This essay, on the importance of class as a political issue, was my Observer column this week. (The column included also a short piece on Boris Johnson and lies.) It was published on 2 June 2019, under the headline ‘Forget culture wars. Class is still the defining force shaping British lives’. If you are a woman living in working-class Middlesbrough, you are likely to die seven years earlier than if you were living in affluent Hart in Hampshire. If you are a […]
. . This is an interview with Alex Hochuli, George Hoare and Ben Fogle for the podcast Aufhebunga Bunga, mainly on questions of immigration, identity, class and the left (though it opens with a discussion of the aftermath of the Notre Dame fire). . The image is Untitled by Hans Hartung.
This essay, on changing attitudes to class, was my Observer column this week. (The column included also a short piece on cookery books.) It was published in the Observer, 30 December 2018, under the headline ‘Posh is so passé – today’s elite prefers the myth of the meritocracy’. I’m not posh,’ an irate David Dimbleby told the Today presenter John Humphrys. ‘I come from Wales, as you do.’ Dimbleby, who this month stepped down as host of BBC’s Question Time, was being interviewed by Humphrys, […]
Categories: Britain, Class • Tags: brexit, Class, david dimbleby, david runciman, democracy, donald trump, education, elite, elitism, meritocracy, michael young, populism, poshness, privilege, richard dawkins, technocracy, upper class, working class
This essay, on Eric Kaufmann’s book Whitehift, was my Observer column this week. (The column included also a short piece on Turkish repression). It was published in the Observer, 21 October 2018, under the headline ‘White identity is meaningless. Real dignity is found in shared hopes’. ‘It’s dignity, stupid.’ Where once economic wellbeing was seen as key to winning electoral support, there is now recognition that more intangible qualities matter too – the ability to be heard, to live […]
Categories: Class, Race & Immigration • Tags: anti-catholicism, demography, eric kaufmann, ethnic identity, ethnicity, identity politics, immigration, racism, white identity, white interests, whiteshift, working class
This essay, on claims that half the world is now middle class, was my Observer column this week. (The column included also a short piece on the difference between engaging with public anxieties and following public opinion). It was published in the Observer, 7 October 2018, under the headline ‘As global poverty declines, we should beware the new class wars’. Half the world is now middle class. So ran the headlines reporting a Brookings Institution analysis of global poverty, according […]
This essay, on the ‘working poor’, was my Observer column this week. (The column included also a short piece on hypocrisy and the Church of England). It was published in the Observer, 16 September 2018, under the headline ‘Welfare was meant to help the poor, not subsidise exploitative employers’. It will mean fewer jobs. That was the chorus from many on the right, from Tej Parikh of the Institute of Directors to the chancellor, Philip Hammond, in response to […]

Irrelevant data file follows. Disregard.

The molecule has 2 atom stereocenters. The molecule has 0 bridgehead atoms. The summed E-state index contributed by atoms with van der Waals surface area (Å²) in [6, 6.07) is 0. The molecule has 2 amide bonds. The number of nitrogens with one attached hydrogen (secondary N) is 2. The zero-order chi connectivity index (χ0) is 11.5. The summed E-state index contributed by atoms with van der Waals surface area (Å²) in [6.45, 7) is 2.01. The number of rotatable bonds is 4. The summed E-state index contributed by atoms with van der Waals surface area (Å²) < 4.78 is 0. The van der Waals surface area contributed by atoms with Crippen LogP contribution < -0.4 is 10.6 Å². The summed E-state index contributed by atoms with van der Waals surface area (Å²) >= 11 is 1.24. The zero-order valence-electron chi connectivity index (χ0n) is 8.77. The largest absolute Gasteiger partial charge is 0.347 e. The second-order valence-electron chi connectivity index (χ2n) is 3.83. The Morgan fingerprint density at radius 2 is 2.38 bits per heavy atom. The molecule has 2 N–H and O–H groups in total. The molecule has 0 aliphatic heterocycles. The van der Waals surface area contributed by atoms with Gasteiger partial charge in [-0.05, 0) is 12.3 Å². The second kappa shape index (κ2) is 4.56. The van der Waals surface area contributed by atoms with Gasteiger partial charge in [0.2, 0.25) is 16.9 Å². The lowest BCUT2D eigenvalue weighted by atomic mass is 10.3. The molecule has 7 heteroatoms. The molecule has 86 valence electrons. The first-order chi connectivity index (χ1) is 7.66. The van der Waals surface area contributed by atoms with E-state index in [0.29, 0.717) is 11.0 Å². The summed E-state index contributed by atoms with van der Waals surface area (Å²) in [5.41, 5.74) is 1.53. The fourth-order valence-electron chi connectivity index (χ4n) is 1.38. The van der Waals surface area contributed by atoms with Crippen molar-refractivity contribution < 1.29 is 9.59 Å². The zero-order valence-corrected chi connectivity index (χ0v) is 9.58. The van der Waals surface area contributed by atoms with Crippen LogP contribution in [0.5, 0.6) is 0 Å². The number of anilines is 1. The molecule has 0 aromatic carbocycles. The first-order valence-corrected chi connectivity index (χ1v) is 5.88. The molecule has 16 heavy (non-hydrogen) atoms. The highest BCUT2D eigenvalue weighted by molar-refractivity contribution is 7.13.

I am away for a couple of weeks, so am posting little new material on Pandaemonium. I am taking the opportunity to publish some of those shorter pieces from my Observer column that I don’t normally post on Pandaemonium. This short piece was published in the Observer on 13 May 2018 under the headline ‘Our new working class needs help with new struggles’. What is it to be working class? The conventional image is of the industrial worker, usually male and […]
This essay, on the crisis facing trade unions, was the main part of my Observer column this week. (The column included also a short piece on Roseanne and that tweet.) It was published in the Observer, 3 June 2018, under the headline ‘Unions are too vital to democracy to be allowed to gentrify and die’. Two reports last week exposed both the changing character of the labour market and the degree to which the power of the organised working class […]
This essay was my column in the Observer, 22 April 2018. It was published under the headline ‘Elites still use the working class as an excuse for their own prejudices’. The ‘white working class’. It has become, in recent years, almost a synonym for ‘racist’. The belief that racism is a working-class problem, and that many in the white working class voted for Brexit for racist reasons, has become widely accepted among liberals (and not just among liberals). So, where […]
. This is a discussion on BBC Radio 4’s Thinking Allowed programme on ‘the white working class’ , in which I took part with Gurminder Bhambra and Noam Gidron. . The painting is ‘The Workers’ by Walker Scott.
This essay was published in the Observer, 7 January 2018, under the headline ‘In British education, the central issue is class, not ethnicity’. The white working class. It’s a phrase that has become so commonplace that few recognise the sheer oddness, and indeed odiousness, of the concept. It denotes both pity and contempt. On the one hand, it is a description of the ‘left behind’, sections of the population that have lost out through globalisation and deindustrialisation. On the other, […]
Continuing the series of extracts from my books on the theme of historical fears of the masses and of democracy, this third extract from The Meaning of Race explores the late twentieth century ‘underclass’ debate, and what it tells us about the changing character of the perceptions of race and class. The Meaning of Race was published in 1996 and, to a degree, shows its age. It discusses issues specifically of that time; in the 20 years since, much of […]
Categories: Class, Politics, Race & Immigration • Tags: charles murray, conservatism, dangerous classes, elitism, liberalism, michael katz, poverty, race, racial science, the bell curve, underclass, working class